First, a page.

Pitbull-Type Dogs Are 20% of Dogs in the U.S.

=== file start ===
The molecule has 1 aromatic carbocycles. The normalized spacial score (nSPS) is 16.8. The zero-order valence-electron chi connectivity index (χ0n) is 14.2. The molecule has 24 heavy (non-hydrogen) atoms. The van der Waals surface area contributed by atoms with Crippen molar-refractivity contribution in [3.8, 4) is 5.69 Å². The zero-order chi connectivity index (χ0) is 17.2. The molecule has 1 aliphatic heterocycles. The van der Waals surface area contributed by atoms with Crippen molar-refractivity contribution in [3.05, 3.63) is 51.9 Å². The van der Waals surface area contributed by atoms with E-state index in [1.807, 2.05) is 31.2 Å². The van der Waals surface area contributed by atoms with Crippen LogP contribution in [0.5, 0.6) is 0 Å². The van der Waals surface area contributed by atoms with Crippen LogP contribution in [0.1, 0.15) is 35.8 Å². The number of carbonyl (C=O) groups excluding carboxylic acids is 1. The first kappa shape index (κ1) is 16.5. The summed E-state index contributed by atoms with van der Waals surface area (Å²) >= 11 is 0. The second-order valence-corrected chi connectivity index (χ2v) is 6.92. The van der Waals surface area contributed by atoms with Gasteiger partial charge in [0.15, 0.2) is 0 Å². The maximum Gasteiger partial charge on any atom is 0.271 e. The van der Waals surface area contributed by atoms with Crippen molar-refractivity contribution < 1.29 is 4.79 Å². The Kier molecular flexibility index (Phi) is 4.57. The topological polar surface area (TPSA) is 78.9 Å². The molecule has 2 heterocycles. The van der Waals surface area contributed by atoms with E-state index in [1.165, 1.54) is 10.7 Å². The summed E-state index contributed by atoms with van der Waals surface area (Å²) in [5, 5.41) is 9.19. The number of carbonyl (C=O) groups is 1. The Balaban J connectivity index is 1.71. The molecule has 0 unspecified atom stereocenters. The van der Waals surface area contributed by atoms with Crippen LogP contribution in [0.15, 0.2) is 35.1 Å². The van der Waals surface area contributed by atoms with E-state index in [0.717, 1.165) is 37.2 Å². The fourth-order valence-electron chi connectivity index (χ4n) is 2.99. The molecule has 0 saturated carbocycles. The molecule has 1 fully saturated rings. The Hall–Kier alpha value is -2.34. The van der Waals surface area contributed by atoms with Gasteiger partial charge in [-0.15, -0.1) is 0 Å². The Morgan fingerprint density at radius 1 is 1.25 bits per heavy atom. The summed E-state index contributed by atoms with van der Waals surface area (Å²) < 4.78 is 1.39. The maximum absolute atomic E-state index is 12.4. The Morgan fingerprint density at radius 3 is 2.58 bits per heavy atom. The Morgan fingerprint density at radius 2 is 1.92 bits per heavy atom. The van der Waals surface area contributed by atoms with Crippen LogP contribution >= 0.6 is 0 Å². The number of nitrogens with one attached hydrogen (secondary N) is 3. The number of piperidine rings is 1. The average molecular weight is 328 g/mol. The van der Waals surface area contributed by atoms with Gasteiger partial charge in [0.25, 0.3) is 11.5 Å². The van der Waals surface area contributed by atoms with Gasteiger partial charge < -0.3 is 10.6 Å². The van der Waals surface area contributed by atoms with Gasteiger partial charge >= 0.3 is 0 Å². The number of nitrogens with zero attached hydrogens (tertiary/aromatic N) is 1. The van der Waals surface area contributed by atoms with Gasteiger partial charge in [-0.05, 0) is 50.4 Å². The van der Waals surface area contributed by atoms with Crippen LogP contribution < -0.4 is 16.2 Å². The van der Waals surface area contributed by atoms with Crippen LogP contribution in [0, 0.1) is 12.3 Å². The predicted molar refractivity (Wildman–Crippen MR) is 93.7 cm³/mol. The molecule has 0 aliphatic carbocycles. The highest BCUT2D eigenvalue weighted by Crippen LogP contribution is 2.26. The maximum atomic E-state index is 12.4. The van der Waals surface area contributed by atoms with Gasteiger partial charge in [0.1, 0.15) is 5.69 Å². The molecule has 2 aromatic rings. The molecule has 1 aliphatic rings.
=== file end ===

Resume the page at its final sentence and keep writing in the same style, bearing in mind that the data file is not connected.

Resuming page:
Pitbull-type dogs are by far the most popular "strong breed" dogs in the U.S. - more popular than German Shepherds, Boxers, Rottweilers, Doberman Pinschers, Great Danes, Huskies, Mastiffs, and many other strong breeds. While some claim that pitbull-type dogs only represent around 6% of the dog population in the U.S., in reality pitbull-type dogs (and the many pitbull-type mixes) are the 3rd most popular dog type adopted from shelters and the 5th most popular dog type registered by veterinarians. In fact, we estimate that pitbull-type dogs and their many mixes account for 20% of dogs in the U.S. based on recent shelter and veterinary population data (provided below). While the American Pit Bull Terrier (APBT) is a distinct breed, the broader label of "pitbull" is not a breed but instead a generic term used to loosely describe a type (or category) of dog based only on its physical appearance resembling any medium-sized dog with physical characteristics from any of the numerous "bully-type" (or bulldog-type) breeds. Therefore, our 20% pitbull-type population estimate includes the 4+ unique breeds commonly assigned to the broad "pitbull-type" category, a large number and variety of pitbull-type mixes, and other breeds and mixes that can get labeled as "pitbull-type" dogs due to their appearance.